The setting of some of these paintings is the mysterious workshop of Dobell's airfield, with the camouflage cows or their unassembled parts as dumb protagonists in silent incidents charged with mysterious purpose. The block-like cow, while infinitely reproducible and portable (it is variously depicted as stacked, balanced, wheeled, carried or propped on trestles; assembled sideways, upside down or in copulating positions) is also highly adaptable, appearing as anything from a timber framework cow to a prized specimen from early colonial art. The one constant in all this is the cow's abstracted physiognomic resemblance to Joshua Smith in Dobell's portrait – long spindly neck, small head, and a certain air of wonder. In these ongoing painterly narratives the cow acquires a history and takes on its own curious reality. You read these beautifully painted works as humorous forays into the artist's inventiveness and the poignantly quizzical cows as metaphors for aspects of Australian culture and colonial history, or even enigmatic signifiers of art's shifting purposes and the puzzling scenarios in which it finds itself. Inevitably several became sculpted museum exhibits, attaining the baffling status of real fake papiermâché cows sealed in dignified showcases.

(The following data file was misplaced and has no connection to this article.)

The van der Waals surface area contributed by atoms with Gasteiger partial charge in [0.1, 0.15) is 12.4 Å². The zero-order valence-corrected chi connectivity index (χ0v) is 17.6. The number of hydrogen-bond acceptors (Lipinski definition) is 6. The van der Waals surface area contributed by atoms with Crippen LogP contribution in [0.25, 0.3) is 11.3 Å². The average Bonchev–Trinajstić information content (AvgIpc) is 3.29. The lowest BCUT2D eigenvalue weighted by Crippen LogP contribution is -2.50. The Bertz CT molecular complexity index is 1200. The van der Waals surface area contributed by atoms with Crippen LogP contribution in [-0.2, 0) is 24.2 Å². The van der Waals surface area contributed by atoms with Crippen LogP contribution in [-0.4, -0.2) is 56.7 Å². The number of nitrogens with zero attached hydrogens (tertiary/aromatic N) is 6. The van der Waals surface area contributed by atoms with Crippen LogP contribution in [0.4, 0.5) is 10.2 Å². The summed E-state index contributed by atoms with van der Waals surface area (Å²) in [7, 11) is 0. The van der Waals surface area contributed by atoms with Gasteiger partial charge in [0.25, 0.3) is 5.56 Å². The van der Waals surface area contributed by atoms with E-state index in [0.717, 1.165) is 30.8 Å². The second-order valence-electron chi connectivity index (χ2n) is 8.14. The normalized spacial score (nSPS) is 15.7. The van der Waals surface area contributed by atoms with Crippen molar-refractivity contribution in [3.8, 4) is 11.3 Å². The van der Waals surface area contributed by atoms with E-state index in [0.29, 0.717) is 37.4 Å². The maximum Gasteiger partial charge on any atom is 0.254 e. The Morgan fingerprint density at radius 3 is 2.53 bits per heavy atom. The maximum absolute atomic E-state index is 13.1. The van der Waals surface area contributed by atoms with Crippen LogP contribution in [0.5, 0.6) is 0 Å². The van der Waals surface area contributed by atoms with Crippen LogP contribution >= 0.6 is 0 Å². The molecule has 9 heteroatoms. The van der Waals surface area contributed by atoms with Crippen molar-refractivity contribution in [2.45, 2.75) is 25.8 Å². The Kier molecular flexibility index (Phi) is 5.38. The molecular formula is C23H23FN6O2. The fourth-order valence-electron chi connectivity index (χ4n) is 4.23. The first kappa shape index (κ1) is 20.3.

With the imagined incident of a flood at Dobell's airfield the fake cow finds itself stuck in the awkward embrace of a national emblem scorned by the Australian art world for most of this century – the gum tree. To make 'gum tree art' was to make representational art and both were considered synonymous with a deplorable absence of serious intent – again, pure sophistry. In Cow up a tree – four tonnes of tactile bronze, eight metres high – the fake cow and the despised realistic gum tree find themselves incongruously transfigured into the substance and stature of serious public monuments.

Victoria Hammond
July 1999

(1) 1943 - William Dobell won the award for Joshua Smith. Raymond Lindsay, writing for The Daily Telegraph, noted 'it is daring to the point of caricature, but its intense vitality lifts it from any such moribund definition. It has all the qualities of a good painting.' When the award was announced, two other entrants Mary Edwards and Joseph Wolinski, took legal action against Dobell and the Trustees on the ground that the painting was not a portrait as defined by the Archibald Bequest. The case was heard from the 23-26 October in the Supreme Court of NSW before Justice Roper, who dismissed the suit and ordered the claimant to pay costs for Dobell and the Trustees. This was followed by an appeal and an unsuccessful demand to the Equity Court to restrain the Trustees from handing over the money.
(2) The Archibald Prize, mounted in Sydney at the Art Gallery of New South Wales, has, since 1919, been Australia's most presitious award for portraiture.
(3) Although Dobell won the case he never fully recovered from the horror of his work, and his friend, Joshua Smith, being subjects of a ludicrous public debate. 'critical